Monday, April 11, 2011

Much info still in the closet on sexual activity

Previously published in the Terre Haute Tribune Star, 7/28/2007


Seven rhymes with heaven.

Many consider seven a lucky number.

Seven is the average number of females U.S. males between the ages of 20 and 59 have had sex with, according to the Centers for Disease Control.

Seven and four, the average number of males U.S. females between the ages of 20 and 59 have had sex with, were about all that the media reported last month when this report was released. I thought I’d share my own take on these numbers.

First off, obtaining information like this is very difficult. The report discussed a new methodology that the scientists at the CDC felt improved the chances of accurate and truthful recall (truthful you wonder? Would men possibly exaggerate such things? Would women perhaps not want to report everything?) Indeed, these are difficulties in such research. And we are talking about sexual intercourse, no mistake about that given how the questions were worded.

Good news for the traditionalists, the double standard regarding sex appears to be alive and well. The wage gap may be narrowing, the education gap may be running in opposite directions these days, even the time spent on housework may be narrowing, but men still have an almost 100-percent advantage in terms of the number of sex partners. Or do they?

The CDC data breaks the data down by age cohorts. This data was collected in 1999-2002. So, the age cohorts consist of those born between 1941-1950, 1951-1960, 1961-1970, and 1970-1980. The biggest gap is among the oldest cohort, those born between 1941-1950. Those men actually were a bit above average, just a tenth of a percent, but the women of the same age were down an entire sex partner. So, something is going on, though the double standard appears alive and well, it, too could be narrowing. Women could be achieving equality in this most sensitive of arenas as well.

To me, it looks like the trend is up for both sexes in terms of the lifetime number of sex partners. Men born between 1951 and 1960 already have the exact same average as men born between 1941 and 1950. The 40-somethings (at the time the data was collected) still have 10 years to add to their score. Thirty-somethings, (born between 1961-1970) average almost one additional sex partner than the 40 and 50-somethings, with 20 years left. The youngest guys, are at just over five sex partners with 30 years left. So, by the time the 20-somethings reach their fifties, the average number of sex partners is likely to be higher.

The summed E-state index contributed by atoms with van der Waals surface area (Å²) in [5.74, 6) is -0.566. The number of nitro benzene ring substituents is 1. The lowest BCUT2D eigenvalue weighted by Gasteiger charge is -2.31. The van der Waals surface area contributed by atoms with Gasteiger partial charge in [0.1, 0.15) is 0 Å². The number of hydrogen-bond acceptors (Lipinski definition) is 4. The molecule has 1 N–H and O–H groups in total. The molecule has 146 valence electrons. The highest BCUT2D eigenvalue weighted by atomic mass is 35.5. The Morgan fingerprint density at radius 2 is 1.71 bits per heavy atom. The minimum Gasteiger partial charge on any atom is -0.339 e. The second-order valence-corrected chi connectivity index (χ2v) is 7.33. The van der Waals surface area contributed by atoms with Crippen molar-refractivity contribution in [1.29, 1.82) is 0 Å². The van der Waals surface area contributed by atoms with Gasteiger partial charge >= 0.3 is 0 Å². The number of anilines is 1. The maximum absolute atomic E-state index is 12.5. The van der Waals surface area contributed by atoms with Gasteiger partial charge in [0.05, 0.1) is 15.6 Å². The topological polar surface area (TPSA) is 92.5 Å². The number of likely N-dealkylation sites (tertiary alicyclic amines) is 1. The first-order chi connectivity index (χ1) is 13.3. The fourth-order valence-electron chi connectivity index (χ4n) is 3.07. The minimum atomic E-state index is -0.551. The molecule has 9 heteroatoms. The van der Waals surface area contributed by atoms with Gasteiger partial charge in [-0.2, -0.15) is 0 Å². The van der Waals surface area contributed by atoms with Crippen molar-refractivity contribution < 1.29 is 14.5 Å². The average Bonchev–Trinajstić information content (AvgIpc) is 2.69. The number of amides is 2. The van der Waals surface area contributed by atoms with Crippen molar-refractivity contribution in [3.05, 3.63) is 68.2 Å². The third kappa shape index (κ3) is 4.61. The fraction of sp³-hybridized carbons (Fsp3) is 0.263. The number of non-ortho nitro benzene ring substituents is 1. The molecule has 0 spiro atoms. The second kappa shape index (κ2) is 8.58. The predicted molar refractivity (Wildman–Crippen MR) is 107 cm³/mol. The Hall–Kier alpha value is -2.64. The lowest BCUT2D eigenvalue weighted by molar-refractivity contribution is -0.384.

Women, though, are catching up. The overall average for women was 3.7 sex partners. The 20-something cohort is already there, with 30 years to go. Women in their 30s have exceeded the overall average by a full sex partner. Indeed, the youngest cohort of men have reached 79 percent of the male average while the young women are already 100 percent of the female average. The 30-something cohort of men have exceeded the overall male average by 12 percent but the same cohort of women have exceeded the overall female average by 24 percent.

The report shows that 30.4 percent of the 50-something men reported having 15 or more female sex partners. Only 6.9 percent of the same-aged females did. And 30.4 percent of the 30-something men already report having had 15 or more female sex partners, with 11.3 percent of the same-aged females reporting 15 or more male sex partners. The proportion of 50-something men compared to 50-something women who have had 15 or more sex partners is 4.4 times larger. However, comparing 30-somethings, men’s advantage drops to just 2.7.

Women are becoming more like men — not a good thing for the traditionalists among us. And 16.9 percent of the 50-something men had sex for the first time before they were 15 compared to 6.4 percent of 50-something women. Among the youngest cohort, the 20-somethings, 21.6 percent of men had their first sexual experience before 15 compared to 18.7 percent of women.

What does it all mean? There is too much we don’t know. We don’t know the circumstances under which people are switching partners. We don’t know how many of the sex partners were wanted or not. We don’t know how much alcohol and drugs were involved with each sex partner. Until then, half of us can feel “below average” or “morally superior.”

No comments:

Blog Directory - Blogged The Steiger Counter at Blogged